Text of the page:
What makes The Croppie think RvdB is full of nonsense?
Like numerous other people claiming to possess paranormal abilities, Robbert’s past is littered with suspicious events and, on occasion, proof of outright fraud that only the most wildly deluded sycophant could deny. Here are two examples:

Paper cutouts
In 2004 RvdB was invited to showcase his psychic photography skills by photographer Rein Gelejinse. Successive attempts by Robbert to entice the spirits to appear on film were unsuccessful until he retreated, by himself, into another room. RvdB had captured the shoulders and head of a ‘white creature’, seemingly a grey alien, although Gelejinse was less than impressed; had Robbert ‘held a piece of paper in front of the lens?’ Others were also unconvinced. Previously sympathetic cerealogist Eltjo Hasselhoff reproduced RvdB’s elementary spirit photography skills and became persona non grata in the van den Broeke household.

Oh, look, it’s St Mary getting in on RvdB’s act.

Gene burner
The epidose that remains the most damaging to RvdB’s reputation occurred on Dutch national television in 2005. Read on from Rob Nanninga’s Skepter magazine article:

As early as 2005, the high ambitions of Robbert and his father could be realized. [Television personality] Irene Moors, who had just started her own production company … decided to make a series of four programs in which the now 25-year-old Robbert was allowed to showcase his special gifts … The series started in December 2005 under the title There Is So Much More …

I myself watched the third episode for the first time on December 18. It was immediately clear that Robbert was overplaying his hand … Robbert … held a so-called reading for the wife of a deceased cameraman. That was not such a success at first, until he talked about the woman’s past life. He knew exactly her name two centuries ago, where she lived, who she married, and when she had lived. The broadcast showed a genealogical webpage showing that the person Robbert spoke about, a certain Hillegien Roseboom, had indeed lived in Coevorden from 1793 to 1823. After a discussion on Skepnet, Skepsis’s mailing list, I decided to listen to the passage again (it was only on my voice recorder). I heard the name Hillegien Rozeboom (with a Z). According to Robbert, she was married to a ‘gene burner’ in 1823, although he did not know what this meant. When I looked up Hillegien with Google, I immediately ended up on a genealogical page that contained all the information Robbert mentioned, including the profession ‘gene burner’. However, this was a spelling mistake: it had to be genever burner!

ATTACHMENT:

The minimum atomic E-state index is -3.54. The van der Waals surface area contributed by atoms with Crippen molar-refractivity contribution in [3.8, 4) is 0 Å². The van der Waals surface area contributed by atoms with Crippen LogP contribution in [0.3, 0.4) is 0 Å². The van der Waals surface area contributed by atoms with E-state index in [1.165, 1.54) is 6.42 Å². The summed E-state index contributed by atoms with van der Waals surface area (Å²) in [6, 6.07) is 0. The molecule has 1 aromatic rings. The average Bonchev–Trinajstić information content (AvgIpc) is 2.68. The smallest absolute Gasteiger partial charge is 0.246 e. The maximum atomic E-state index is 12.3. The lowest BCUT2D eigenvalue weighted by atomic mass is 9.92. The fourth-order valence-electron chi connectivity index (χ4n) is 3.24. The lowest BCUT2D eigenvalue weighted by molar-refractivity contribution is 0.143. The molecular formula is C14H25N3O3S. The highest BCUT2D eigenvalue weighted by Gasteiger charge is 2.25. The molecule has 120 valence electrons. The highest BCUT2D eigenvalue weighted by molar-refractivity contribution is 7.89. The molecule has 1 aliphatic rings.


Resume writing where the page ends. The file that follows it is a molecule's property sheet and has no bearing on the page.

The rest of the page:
At the time, the non-existent word gene burner could only be found on one web page, namely exactly on the page that also contained the information about Hillegien Rozeboom. In addition, the correct word gin burner is pronounced very differently. It seemed extremely unlikely that Robbert had accidentally made the same mistake. I published an article about it on the Skepsis website, which was picked up by the science editorial staff of de Volkskrant. After that, the exposure appeared in many other newspapers, in magazines and gossip magazines, and in TV and radio programs … Presumably it has never happened before that a medium fell through the basket so hard by overlooking just one letter.

Seems legit. Not to worry, it’s very easy to make such a mistake when talking about past lives.

But what about crop circle specific acts of naughtiness RvdB has attempted to pass off as paranormal?